The Chris Lightfoot Memorial Naziometer (see sidebar) was recording pretty low values over the Summer. It was zero for quite a while, and although things have been improving recently, I’ve only been noticing scores hovering around the three / four mark. So I’m thrilled to report that it’s hit sixteen!, which may very well be an all-time high, thanks entirely to this fine post.
Apparently she’s stopped broadcasting.
Chris Bertram points out that our mutual friend Martin O’Neill has an article about inheritance tax in a recent New Statesman. I hadn’t noticed this, as the postal strike means that my copy hasn’t arrived yet, and while the NS was nice enough to (e)mail out a pdf (no, not that kind of pdf), I thought I’d wait for the paper copy to arrive, which perhaps it will one day. It’s a good piece, and one that incorporates my favourite Ben Franklin quotation, and the intro blurb suggests that Martin’s going to be the NS in-house political philosopher, at least for a bit, and that can only be a good thing.
While I’m on the subejct of recent stuff by my mates: here’s Rory Stewart on Gertrude Bell in the New York Review of Books; here’s Raj Patel being interviewed in Australia’s finest newspaper, the Age (and do buy his book if you haven’t already); and while you’re in the bookshop you might want to pick up a copy of Patricia Owens’ new book, Between War and Politics: International Relations and the Thought of Hannah Arendt, which ought to be hitting the shelves about now.
Fred Bramley, trade unionist. Apprenticed as a cabinet-maker, he joined the ILP and worked for The Clarion, campaigning against tariff reform after 1903. Active in the National Amalgamated Furnishing Trades Association (acronym’d to NAFTA!), he became its national organiser in 1912 and was fully engaged in industrial struggle until the outbreak of war in 1914. He opposed British entry into the war, chaired the London branch of the Labour Party and campaigned for women’s suffrage. In 1920 and 1921 he was centrally involved in the restructuring of the TUC, with its General Council replacing the old Parliamentary Committee. He became the first full-time General Secretary of the TUC in 1923, and in post through the period of the first Labour Government. Born near Otley, W. Yorkshire, 27 September 1874, Bramley died in Amsterdam at an IFTU meeting, 10 October 1925.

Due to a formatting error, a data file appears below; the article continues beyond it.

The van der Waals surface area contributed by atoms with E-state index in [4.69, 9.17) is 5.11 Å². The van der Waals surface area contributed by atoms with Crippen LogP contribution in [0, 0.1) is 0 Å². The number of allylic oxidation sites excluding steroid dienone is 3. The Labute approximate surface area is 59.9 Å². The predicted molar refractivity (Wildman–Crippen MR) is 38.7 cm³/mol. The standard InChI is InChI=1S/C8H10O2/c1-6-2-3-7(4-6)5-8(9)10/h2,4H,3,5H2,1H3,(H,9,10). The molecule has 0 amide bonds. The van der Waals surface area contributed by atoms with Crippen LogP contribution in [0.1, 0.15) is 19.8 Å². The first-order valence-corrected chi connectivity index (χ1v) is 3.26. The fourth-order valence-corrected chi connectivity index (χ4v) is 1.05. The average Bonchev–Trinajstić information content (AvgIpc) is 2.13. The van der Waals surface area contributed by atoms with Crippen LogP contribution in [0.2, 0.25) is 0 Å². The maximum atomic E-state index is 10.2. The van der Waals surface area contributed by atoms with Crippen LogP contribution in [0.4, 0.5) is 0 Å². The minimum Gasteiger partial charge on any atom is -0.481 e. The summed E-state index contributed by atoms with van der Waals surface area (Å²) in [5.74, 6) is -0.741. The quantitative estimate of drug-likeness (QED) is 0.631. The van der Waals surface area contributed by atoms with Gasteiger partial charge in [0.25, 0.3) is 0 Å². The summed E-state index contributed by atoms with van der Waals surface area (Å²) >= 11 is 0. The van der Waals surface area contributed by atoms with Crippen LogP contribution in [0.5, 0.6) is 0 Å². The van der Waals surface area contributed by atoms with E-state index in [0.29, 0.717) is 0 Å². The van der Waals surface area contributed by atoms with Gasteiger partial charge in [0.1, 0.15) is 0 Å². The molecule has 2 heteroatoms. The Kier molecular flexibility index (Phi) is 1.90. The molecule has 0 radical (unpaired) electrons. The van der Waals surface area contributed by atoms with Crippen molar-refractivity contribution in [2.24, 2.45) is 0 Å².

I agree — and I also have the same reaction I used to have when Michael Howard used to beat up on refugees and asylum seekers.
It seems to me extraordinary that the Foreign Secretary, whose father escaped from Ostend on the last boat to leave for England in May 1940 and was granted refugee status while at sea, should sign his name to a document arbitrarily abandoning some of the Iraqis whom we employed in and around Basra to the tender mercies of the Shi’ite death squads, and to whom we can easily offer sanctuary, just because they were employed for less than a year. That’s pretty disgraceful, and I expected better from Ralph Miliband’s son.
UPDATE [6.45pm]: Also: Sunny Hundal.
There was a pretty good segment on the Today Programme this morning at about ten to eight. You can listen to it (I think) by clicking this link (at least for a bit, at any rate).
And then the Prime Minister made his statement this afternoon about Iraq, in which he said this:
Mr Speaker, I would also like to take this opportunity to pay tribute to the work of our civilian and locally employed staff in Iraq, many of whom have worked in extremely difficult circumstances exposing themselves and their families to danger.